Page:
According to the dust jacket, this masterful collection of 12 short stories examines “what happens when people’s personal coping skills go awry.” I’m not sure “awry” is a strong enough descriptor – most of the main characters in these stories are pretty much totally unhinged. From the fairground and hopeless longing that traps a lonely handyman on the Prairies, to the delusions of an elderly lady living by Placentia Bay, the horrifying fantasies of a travelling salesman and the perversions of a man living near a dangerous road, these are sharp slices in the curtain of reality. Wangersky’s work is dark, twisted, more than a little bit frightening (I can’t get the little boy and his violently feuding parents in “Echo” out of my head, and the drunken abuser in “Look Away” leaves a disturbing imprint) – and entertaining as hell. The storycrafting is impeccable and a delight to be savoured.

Restlessness.

Restlessness – Aritha Van Herk (1998, Red Deer College Press, Red Deer)

Can you equate death and love?

In Aritha Van Herk’s Restlessness, we meet Dorcas, a professional traveller (she works as a courier), a woman who has been everywhere in the world, a woman who has no home.  Sure, she makes her base in Calgary, Alberta, Canada, but she is not at home there – despite her love for the city, and for the Chinooks and the landmarks that define it.  (Van Herk is interested in Calgary’s past; her book Mavericks:  An Incorrigible History of Alberta is a good tie-in).  Exhausted by the constant movement, desperate for solace, the courier holes herself up in the Palliser Hotel (our grand old dame of hotels here in Cowtown) and awaits a hired assassin to kill/love? her. Continue reading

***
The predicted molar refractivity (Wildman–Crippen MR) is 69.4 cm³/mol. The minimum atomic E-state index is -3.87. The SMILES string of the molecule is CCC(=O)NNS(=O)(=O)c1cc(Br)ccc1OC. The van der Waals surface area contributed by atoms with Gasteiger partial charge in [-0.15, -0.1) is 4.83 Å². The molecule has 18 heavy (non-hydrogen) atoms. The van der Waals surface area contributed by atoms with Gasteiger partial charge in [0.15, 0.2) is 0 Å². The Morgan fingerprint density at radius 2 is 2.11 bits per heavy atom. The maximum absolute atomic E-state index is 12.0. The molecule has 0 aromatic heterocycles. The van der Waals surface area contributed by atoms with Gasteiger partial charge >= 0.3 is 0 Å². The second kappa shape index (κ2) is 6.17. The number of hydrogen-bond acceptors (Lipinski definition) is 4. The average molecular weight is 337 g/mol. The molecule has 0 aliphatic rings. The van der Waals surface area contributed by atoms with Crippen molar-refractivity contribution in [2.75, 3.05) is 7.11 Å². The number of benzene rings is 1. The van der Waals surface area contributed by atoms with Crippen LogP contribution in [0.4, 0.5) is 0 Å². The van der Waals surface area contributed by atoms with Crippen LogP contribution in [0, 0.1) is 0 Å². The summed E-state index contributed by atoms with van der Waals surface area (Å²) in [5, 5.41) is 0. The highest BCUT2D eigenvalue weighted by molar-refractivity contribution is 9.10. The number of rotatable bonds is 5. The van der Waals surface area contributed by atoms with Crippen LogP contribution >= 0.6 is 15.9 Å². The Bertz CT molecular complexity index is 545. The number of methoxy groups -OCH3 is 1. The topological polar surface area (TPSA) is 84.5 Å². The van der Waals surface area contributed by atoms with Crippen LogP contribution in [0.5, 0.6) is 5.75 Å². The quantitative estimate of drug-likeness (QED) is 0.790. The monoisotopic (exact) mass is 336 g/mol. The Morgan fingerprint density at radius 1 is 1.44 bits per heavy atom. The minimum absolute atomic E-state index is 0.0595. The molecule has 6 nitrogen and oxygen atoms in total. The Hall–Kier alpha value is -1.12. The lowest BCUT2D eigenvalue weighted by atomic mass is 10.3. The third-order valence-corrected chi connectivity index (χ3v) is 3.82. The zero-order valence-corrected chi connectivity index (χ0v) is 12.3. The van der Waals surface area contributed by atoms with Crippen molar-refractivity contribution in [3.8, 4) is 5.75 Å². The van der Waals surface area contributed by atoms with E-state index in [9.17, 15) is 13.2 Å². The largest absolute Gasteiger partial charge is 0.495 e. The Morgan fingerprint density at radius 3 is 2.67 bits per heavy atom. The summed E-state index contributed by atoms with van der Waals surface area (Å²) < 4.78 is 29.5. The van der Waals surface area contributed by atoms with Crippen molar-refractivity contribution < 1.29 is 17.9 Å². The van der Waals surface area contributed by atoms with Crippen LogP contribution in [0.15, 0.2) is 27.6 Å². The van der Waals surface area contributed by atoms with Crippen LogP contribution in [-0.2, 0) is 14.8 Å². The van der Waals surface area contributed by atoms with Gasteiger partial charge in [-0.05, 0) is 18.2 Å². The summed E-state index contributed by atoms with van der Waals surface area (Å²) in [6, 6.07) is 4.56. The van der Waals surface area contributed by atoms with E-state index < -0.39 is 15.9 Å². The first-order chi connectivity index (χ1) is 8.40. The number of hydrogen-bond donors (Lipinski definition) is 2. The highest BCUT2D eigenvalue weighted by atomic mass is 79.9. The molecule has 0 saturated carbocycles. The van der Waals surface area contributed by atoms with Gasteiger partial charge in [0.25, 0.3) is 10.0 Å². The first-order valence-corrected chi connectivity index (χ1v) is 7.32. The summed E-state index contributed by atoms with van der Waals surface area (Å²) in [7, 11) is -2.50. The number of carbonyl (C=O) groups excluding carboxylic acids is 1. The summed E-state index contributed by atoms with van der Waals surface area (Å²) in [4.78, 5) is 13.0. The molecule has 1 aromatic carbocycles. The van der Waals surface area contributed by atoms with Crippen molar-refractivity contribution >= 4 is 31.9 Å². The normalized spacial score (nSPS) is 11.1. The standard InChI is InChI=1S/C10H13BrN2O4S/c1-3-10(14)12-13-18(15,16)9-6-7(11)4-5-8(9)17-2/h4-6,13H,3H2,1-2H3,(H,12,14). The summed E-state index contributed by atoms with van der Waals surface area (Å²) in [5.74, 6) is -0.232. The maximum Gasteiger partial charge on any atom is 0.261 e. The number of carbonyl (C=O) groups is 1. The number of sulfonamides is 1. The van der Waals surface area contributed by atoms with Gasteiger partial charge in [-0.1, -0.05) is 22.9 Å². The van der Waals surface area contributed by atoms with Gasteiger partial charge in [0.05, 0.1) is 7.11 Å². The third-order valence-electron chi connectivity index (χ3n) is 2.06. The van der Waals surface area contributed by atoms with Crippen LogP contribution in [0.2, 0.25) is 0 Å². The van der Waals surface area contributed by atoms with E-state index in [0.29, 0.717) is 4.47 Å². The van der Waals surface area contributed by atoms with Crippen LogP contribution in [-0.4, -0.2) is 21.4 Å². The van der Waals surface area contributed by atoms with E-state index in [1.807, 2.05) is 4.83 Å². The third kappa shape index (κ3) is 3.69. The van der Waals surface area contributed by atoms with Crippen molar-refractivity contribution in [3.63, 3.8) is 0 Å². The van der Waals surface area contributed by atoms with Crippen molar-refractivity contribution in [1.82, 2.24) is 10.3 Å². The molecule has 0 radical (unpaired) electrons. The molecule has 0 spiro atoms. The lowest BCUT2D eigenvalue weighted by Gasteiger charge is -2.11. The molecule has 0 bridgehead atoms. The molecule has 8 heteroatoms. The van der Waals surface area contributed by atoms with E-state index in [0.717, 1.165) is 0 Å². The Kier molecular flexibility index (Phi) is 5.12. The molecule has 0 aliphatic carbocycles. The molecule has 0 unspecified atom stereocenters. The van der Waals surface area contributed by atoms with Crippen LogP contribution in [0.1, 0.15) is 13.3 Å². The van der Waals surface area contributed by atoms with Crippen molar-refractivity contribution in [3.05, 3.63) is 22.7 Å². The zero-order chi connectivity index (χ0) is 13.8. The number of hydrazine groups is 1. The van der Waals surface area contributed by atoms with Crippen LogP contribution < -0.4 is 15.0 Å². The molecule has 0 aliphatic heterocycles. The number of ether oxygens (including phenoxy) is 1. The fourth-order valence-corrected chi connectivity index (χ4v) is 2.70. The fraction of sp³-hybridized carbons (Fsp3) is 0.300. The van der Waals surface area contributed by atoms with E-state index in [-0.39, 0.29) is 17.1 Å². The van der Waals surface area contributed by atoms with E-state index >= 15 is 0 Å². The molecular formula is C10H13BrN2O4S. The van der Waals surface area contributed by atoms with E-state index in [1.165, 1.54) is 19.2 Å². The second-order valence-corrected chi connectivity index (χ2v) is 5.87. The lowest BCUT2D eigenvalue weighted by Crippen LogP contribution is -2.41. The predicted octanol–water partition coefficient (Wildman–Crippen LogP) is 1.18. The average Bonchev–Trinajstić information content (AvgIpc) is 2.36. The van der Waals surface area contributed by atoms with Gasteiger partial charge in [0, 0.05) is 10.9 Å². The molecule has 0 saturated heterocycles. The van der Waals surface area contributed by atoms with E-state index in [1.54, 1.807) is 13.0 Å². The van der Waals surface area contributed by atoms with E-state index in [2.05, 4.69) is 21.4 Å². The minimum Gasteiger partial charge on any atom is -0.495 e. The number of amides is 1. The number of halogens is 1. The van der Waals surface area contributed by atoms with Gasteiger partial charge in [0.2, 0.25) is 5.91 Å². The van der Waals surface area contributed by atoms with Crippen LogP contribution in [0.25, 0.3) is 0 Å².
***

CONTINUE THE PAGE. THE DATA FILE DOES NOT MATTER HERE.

The Traz.

The Traz (Book One of The BackTracker Series):  School Edition – Eileen Schuh  – (2012, Imajin Books, Canada)

Hard-hitting and gritty, Eileen Schuh’s pull-no-punches novel The Traz is certain to elicit a deep emotional response – and, hopefully, inspire some critical thought and discussion about serious issues such as depression, suicide, gangs, drugs, violence, and crime. Continue reading

If I knew, don’t you think I’d tell you?

If I Knew, Don’t You Think I’d Tell You?  Selected Journals of Jann Arden – Jann Arden (2002, Insomniac Press, Toronto)

Although she’s now one of my favourite people to follow on Twitter (@jannarden), Calgary singer-songwriter-artist-actress-activist Jann Arden once upon a time kept a running online journal (she still blogs at www.jannarden.com).  If I Knew… is a print compilation of some of her journal entries circa 2000-2002, a chronological mash-up of musings and deeply personal thoughts.  It’s a trite, clichéd expression, but Arden really does wear her heart on her sleeve: Continue reading

A gardener on the moon.

A Gardener on the Moon – Carole Giangrande – 2010, Quattro Books, Ontario (co-winner of the 2010 Ken Klonsky novella contest)

Traumatized and grieving, Pete LeBlanc returns to his family home and his girlfriend Lorraine in Massachusetts after fighting in World War II, only to find that he cannot stay:  he packs up everything and moves to Quebec, Canada, leaving it all behind.  He spends the next few decades erasing his former life Continue reading

Seed catalogue.

Seed Catalogue – Robert Kroetsch – 1986, Turnstone Press, Winnipeg

I first read some of Robert Kroetsch’s short poems in a Canlit class way back in university, and I remember being so impressed with his voice that I made the note to “read more, soon.”  But other books and poems have occupied my time since then, and Kroetsch’s work has been on the backburner of my to-read list, until now.  Continue reading